Salvadoran salsa dancers come to Q’Viva!

I was contacted many times with the opportunity to interview any of the contestants of Jennifer Lopez’s and Marc Anthony’s new show, Q’Viva The Chosen. I responded that if they had any contestants who were Salvadoran, I’d be interested.

Well, I got my wish! Junior and Emily are half-Salvadoran salsa dancing siblings from California. Check out my exclusive interview with Junior below!

Latinaish: I saw your auditions with Marc Anthony in Q’Viva and it’s very clear that you guys are professional dancers and that you love to dance. At what age did you start learning to dance?


(See Junior and Emily at minute 2:25)

Junior: We love what we do! We have been dancing salsa for 12 years together. Emily started when she was 10 years old and I started when I was 14 years old. It’s an incredible feeling to do what you love and to do with your sister. To be able to travel and share amazing and unforgettable moments with family.

Latinaish: You guys dance salsa but do you like other types of dance as well?

Junior: We love all types of music and dance. Our specialty is salsa but we also do other types of social dances.

Latinaish: What are your favorite songs to dance to right now?

Junior: We love to dance to everything! As of right now we have been very into doing music by Rodrigo y Gabriela. 


Latinaish: You guys are siblings and you have a lot of chemistry when you dance together, but siblings have a tendency to argue and annoy each other. What does your brother/sister do that annoys you more than anything?

Junior: We have learned to work together. We have learned to separate the personal and the professional. We have been dancing for 12 years together so like everything else, it’s a learning process. The thing that we try and focus on most is pushing each other past our comfort zone and constantly pushing limits. We always have to keep each other positive and motivated when things get really tough because for us it’s a never-ending process to create new limits and continue to innovate.

Latinaish: Your biography says that you’re from San Francisco, California – but I also heard you’re Salvadoran. My husband is from Soyapango, so I’m curious – who in your family is from El Salvador? Your father? Mother? (From what part?)

Junior: That’s exciting to hear that your husband is Salvadorean as well! We were both born and raised in San Francisco, California, but we currently live in Los Angeles, California. We are both half Salvadorean and half Korean. Our father is from Santa Ana, El Salvador and our mother is from Seoul, Korea.

Latinaish: Have you visited El Salvador?

Junior: We have been invited to perform in El Salvador before, but unfortunately we have never been able to go because of schedule conflicts. We would definitely love to visit someday!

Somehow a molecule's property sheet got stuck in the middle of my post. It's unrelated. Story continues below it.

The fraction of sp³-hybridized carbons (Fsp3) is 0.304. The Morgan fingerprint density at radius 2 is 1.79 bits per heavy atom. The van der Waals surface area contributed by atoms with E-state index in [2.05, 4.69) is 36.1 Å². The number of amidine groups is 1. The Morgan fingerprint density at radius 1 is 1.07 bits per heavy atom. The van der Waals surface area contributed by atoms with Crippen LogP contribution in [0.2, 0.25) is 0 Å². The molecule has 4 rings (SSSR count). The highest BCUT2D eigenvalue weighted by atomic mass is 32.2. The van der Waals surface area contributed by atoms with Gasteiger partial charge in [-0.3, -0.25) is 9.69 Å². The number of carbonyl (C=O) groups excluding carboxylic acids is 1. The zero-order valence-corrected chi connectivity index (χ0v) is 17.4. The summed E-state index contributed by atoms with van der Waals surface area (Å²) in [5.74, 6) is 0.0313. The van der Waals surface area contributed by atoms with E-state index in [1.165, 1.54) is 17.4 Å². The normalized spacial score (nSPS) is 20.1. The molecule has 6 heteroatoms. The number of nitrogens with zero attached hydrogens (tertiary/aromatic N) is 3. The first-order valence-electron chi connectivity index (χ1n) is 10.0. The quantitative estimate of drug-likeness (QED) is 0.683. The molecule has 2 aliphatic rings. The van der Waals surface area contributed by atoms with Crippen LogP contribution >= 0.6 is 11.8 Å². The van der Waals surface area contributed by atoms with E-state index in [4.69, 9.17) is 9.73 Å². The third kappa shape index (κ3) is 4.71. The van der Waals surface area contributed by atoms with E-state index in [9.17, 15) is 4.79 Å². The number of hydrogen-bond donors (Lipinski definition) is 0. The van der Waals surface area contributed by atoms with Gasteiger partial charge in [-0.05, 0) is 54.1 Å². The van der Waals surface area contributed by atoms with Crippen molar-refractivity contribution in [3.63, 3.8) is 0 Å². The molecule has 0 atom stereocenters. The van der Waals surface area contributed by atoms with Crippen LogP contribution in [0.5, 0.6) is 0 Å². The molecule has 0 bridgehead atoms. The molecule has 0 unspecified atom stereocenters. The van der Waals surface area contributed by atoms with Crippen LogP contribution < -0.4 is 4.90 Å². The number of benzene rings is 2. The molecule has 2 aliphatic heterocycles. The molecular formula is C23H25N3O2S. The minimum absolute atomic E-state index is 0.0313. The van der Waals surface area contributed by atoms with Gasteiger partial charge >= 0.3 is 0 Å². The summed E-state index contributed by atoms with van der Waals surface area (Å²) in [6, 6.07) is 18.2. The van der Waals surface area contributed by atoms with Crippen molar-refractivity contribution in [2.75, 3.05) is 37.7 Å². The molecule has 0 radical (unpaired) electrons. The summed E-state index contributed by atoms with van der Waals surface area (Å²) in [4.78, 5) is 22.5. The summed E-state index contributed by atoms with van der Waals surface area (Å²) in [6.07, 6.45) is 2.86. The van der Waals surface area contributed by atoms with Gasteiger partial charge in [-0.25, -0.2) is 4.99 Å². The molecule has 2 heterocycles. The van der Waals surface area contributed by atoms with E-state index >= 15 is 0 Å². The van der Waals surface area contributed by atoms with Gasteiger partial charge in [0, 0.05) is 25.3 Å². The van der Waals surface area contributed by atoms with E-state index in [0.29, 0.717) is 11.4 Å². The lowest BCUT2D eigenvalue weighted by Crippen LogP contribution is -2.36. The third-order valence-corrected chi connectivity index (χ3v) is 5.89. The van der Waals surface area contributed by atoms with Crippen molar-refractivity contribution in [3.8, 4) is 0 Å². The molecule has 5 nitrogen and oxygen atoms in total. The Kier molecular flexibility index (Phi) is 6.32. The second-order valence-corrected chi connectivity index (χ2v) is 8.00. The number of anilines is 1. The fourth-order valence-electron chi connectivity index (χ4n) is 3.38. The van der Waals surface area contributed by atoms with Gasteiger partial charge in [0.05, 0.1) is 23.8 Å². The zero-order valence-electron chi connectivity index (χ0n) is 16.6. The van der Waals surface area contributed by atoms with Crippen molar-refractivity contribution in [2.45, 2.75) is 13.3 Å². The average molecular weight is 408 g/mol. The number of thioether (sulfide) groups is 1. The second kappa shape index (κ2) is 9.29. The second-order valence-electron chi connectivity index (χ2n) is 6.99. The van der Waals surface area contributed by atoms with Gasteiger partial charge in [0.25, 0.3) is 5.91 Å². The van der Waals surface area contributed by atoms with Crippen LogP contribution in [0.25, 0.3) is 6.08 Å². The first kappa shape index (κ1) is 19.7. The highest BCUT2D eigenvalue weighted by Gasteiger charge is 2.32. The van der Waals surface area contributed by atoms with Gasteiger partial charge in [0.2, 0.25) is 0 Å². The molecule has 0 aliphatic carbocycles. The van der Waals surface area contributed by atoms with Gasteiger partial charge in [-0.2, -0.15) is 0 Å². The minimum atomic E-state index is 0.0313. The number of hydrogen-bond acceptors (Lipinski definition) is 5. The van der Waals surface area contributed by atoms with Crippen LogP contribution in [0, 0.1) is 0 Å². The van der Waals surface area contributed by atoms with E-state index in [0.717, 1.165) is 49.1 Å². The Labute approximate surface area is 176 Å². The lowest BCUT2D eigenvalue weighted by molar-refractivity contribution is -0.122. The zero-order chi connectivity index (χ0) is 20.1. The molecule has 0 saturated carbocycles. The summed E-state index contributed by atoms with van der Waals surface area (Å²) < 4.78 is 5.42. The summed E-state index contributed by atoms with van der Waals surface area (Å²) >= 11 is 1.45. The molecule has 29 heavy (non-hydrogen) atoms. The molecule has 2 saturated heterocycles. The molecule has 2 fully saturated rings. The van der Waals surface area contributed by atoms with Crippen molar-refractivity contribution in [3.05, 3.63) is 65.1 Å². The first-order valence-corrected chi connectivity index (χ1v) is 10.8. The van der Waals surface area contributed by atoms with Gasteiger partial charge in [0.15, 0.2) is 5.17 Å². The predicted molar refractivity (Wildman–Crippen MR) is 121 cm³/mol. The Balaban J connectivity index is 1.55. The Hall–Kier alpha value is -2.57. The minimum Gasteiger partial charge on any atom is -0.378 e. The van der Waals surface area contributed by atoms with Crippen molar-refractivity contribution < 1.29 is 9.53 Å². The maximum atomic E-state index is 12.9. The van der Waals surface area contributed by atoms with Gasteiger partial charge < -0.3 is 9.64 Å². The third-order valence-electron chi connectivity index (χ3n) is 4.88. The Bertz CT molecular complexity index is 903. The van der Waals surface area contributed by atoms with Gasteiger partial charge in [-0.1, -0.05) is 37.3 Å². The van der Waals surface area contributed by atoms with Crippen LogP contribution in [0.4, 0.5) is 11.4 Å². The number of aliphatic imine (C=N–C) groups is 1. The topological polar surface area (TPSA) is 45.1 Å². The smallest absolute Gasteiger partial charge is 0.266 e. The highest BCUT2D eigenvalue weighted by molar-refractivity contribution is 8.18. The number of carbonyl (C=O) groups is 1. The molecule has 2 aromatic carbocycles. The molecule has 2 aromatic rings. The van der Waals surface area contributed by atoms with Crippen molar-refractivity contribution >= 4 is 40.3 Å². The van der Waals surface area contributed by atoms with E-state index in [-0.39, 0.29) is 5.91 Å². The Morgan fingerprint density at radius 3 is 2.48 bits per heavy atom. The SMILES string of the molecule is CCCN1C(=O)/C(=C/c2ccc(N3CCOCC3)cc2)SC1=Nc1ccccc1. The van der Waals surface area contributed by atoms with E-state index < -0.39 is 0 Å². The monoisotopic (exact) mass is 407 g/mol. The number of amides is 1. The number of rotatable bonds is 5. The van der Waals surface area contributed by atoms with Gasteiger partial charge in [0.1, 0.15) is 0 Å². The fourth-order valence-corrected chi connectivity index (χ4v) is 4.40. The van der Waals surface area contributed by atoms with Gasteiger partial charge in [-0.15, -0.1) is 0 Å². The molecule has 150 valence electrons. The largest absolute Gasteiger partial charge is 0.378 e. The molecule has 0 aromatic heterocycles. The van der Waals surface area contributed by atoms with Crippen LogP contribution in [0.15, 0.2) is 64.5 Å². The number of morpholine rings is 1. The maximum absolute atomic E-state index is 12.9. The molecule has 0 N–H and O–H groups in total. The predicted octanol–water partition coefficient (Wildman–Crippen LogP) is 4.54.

Latinaish: In the Q’Viva competition, you guys represent the United States, but do you also feel like you represent El Salvador?

Junior: Yes, we were representing the USA, but we definitely felt that we represented El Salvador as well. Our parents divorced when we were really young and we were raised by our father. We were brought up knowing only our Salvadorean side of the family. It was such an honor to represent both countries.

Latinaish: What else can you tell us about your part on the show Q’Viva?

Junior: Q’Viva was an amazing and unforgettable experience for us. It was so incredible to see such amazing talent from all over the world and for us to be a part of that was an honor. We definitely were extremely excited and nervous at the same time performing for Marc, Jennifer, and Jamie. It will be a moment that we will never forget!

Posted on March 11, 2012, in celebrity, Entertainment, interview, Salvadoreños, TV/movie and tagged , , , , , , . Bookmark the permalink. 7 Comments.

  1. Very interesting cultures coming together; El Salvador and Korea.

  2. Very dissapointed with the lack of effort in not looking in all latin countries for at least one representative from each country. All the salsa dancers, charros, gauchos & tango dancers that obviously appeal to the general audience. I belive that the producers of the show didnt do their homework & research in the typical dolk of each country. I am from Peru, a country full of history, rich folklore music & dance. Music that can make the guitar cry, dances that express the beauty & history of a country. Sad & dissapointing the whole process. Not an effort to show the entire latin culture. I started watching in tears listenimg to the sad stories to later realize it was just geared to the general audience & possible ratings. Jennifer I think you didnt try hard enough to capture “all” the latin culture. You did on the other hand spend a lot of time in Puerto Rico, which is, sorry to tell you, part of the USA. You spent time in Chile & Argentina, what about Paraguay, Uruguay, Costa Rica were those countries not part of your map???? I am sure they are just as dissapointed as I am

    • Lida – While overall I think the show is a positive thing, I very strongly agree with you that they should have found at least one person actually living in each Latin American country. When I was in El Salvador I saw so many talented people just working in the streets and I wasn’t searching for them. I have a hard time believing they couldn’t find amazing individuals there and in other countries that aren’t being represented. It’s disappointing for those who are from those nations not to be represented.

  3. Its nice to see ppl with such talent from my beautiful country of El Salvador. :)

  1. Pingback: Botas Picudas … now 30% picudier! « Latinaish.com

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